Households in Beran also emphasised their disadvantaged position for access to formal education. Since most adult males work as daily wage labourers for construction or road work or as gardeners or guards in hotels, they see formal education as necessary for their children and grandchildren to gain access to better jobs. A teacher in the local primary school and resident of Beran said, “We have been trying to get a high school set up here, it would be very good if we had one…. We cannot ruin our children's future, but not everyone supports that idea even within the village” (Respondent 7, April 10, 2019).

Unequal access to development schemes not only affects households in forest villages near CTR, but also people belonging to lower socio-economic status within adjoining revenue villages. The village head, who is often a male from the dominant upper castes, exercises power in decision-making for the village as a whole and functions as a gatekeeper for government schemes, grants, and subsidies that village household may be eligible to access. One member of a local women's association noted that:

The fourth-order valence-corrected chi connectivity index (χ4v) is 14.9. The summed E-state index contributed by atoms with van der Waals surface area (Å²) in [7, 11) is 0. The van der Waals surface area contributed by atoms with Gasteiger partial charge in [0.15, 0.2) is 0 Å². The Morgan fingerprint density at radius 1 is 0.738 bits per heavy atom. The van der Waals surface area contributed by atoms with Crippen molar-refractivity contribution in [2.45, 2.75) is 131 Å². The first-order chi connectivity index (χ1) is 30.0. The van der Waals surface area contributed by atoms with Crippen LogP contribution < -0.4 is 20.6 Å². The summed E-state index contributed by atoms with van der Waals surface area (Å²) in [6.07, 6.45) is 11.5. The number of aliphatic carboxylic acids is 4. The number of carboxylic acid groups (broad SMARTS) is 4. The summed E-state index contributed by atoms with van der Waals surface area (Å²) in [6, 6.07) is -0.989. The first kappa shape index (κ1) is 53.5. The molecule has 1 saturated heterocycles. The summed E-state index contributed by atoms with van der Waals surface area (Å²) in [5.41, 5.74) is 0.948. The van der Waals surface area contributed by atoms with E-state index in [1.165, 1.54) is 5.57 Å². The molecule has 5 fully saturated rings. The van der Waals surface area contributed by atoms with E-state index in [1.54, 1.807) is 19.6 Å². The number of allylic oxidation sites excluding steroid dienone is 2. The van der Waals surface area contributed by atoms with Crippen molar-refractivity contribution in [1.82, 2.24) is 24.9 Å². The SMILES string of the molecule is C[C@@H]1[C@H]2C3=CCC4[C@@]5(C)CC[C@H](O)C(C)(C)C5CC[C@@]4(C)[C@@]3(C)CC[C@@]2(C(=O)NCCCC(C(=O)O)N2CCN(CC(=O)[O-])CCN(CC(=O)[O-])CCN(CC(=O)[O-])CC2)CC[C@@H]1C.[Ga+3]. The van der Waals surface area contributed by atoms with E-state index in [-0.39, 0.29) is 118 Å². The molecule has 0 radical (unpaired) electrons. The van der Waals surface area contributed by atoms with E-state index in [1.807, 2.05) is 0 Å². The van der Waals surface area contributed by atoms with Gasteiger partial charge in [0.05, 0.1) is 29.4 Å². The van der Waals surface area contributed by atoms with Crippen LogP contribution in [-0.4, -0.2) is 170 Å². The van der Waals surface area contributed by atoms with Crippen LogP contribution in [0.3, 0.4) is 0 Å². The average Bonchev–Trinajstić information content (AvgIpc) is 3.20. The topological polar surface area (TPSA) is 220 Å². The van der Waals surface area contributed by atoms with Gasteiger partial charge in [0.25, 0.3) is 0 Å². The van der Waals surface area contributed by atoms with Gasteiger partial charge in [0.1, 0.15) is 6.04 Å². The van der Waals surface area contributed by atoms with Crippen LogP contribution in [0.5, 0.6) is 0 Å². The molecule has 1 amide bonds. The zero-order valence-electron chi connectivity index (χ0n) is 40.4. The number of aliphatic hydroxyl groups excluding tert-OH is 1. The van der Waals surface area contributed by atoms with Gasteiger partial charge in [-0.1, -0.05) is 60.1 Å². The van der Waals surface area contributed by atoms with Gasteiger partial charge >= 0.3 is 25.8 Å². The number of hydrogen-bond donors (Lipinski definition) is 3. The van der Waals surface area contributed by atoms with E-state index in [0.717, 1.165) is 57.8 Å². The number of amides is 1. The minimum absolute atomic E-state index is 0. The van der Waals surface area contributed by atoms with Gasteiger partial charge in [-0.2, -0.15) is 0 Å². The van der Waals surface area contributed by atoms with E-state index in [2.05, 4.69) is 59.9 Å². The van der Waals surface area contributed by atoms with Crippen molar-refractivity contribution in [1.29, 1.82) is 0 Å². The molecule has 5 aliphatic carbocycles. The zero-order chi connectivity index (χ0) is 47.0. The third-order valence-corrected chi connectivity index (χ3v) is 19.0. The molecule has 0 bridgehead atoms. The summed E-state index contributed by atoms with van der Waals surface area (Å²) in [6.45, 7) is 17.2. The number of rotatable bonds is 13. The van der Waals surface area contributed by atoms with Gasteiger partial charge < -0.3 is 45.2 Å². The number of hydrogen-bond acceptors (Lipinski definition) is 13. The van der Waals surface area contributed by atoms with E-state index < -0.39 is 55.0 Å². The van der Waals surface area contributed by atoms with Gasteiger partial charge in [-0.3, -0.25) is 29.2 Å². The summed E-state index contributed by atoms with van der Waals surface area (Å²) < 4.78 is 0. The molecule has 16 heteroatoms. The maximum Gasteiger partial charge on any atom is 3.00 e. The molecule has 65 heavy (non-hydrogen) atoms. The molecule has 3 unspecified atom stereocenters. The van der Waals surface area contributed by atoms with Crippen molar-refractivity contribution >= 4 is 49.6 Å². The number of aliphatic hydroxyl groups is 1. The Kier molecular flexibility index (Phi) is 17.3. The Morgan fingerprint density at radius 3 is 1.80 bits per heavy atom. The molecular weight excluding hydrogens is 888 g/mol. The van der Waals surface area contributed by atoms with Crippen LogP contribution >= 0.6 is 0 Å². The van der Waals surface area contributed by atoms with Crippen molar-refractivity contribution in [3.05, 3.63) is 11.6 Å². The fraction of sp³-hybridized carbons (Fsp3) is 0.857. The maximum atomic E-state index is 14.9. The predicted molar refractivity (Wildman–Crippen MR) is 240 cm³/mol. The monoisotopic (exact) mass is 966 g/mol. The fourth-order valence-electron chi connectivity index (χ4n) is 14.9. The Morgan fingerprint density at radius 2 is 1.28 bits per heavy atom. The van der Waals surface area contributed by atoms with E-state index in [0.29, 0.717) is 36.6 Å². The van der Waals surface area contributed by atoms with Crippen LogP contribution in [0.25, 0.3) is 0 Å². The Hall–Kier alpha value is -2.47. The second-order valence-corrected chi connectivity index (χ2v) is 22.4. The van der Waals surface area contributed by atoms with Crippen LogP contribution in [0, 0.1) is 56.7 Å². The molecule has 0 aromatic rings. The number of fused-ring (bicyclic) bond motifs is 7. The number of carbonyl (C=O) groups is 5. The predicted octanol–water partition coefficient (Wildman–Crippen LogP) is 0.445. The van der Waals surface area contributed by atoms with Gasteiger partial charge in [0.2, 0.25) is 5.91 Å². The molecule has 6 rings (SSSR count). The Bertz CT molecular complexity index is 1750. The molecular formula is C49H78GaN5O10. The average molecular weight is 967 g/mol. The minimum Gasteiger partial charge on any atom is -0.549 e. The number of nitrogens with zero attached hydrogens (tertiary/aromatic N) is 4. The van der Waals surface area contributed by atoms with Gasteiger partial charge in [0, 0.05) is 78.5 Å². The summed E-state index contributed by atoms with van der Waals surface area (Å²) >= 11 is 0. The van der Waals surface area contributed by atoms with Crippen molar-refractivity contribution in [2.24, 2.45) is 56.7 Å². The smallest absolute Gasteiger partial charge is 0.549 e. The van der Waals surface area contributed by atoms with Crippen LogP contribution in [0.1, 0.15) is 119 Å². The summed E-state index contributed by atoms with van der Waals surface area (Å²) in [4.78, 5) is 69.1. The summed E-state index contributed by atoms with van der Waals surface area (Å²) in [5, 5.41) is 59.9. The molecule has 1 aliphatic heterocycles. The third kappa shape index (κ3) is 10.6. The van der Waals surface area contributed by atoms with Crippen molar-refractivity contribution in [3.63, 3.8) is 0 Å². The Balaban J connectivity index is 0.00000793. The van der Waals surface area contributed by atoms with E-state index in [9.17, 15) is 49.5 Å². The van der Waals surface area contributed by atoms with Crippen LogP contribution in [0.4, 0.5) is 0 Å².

“Most government schemes [for women's benefit] are not implemented in these [revenue] villages, unless you have contacts with the village head. But in a forest village there is no formal village head and so that is the biggest difficulty. Even in revenue villages, if a family who is well-off needs resources to rebuild their home or bathroom, they will be able to get resources to do so, but the poorest will not get the same” (Respondent 8, May 14, 2019).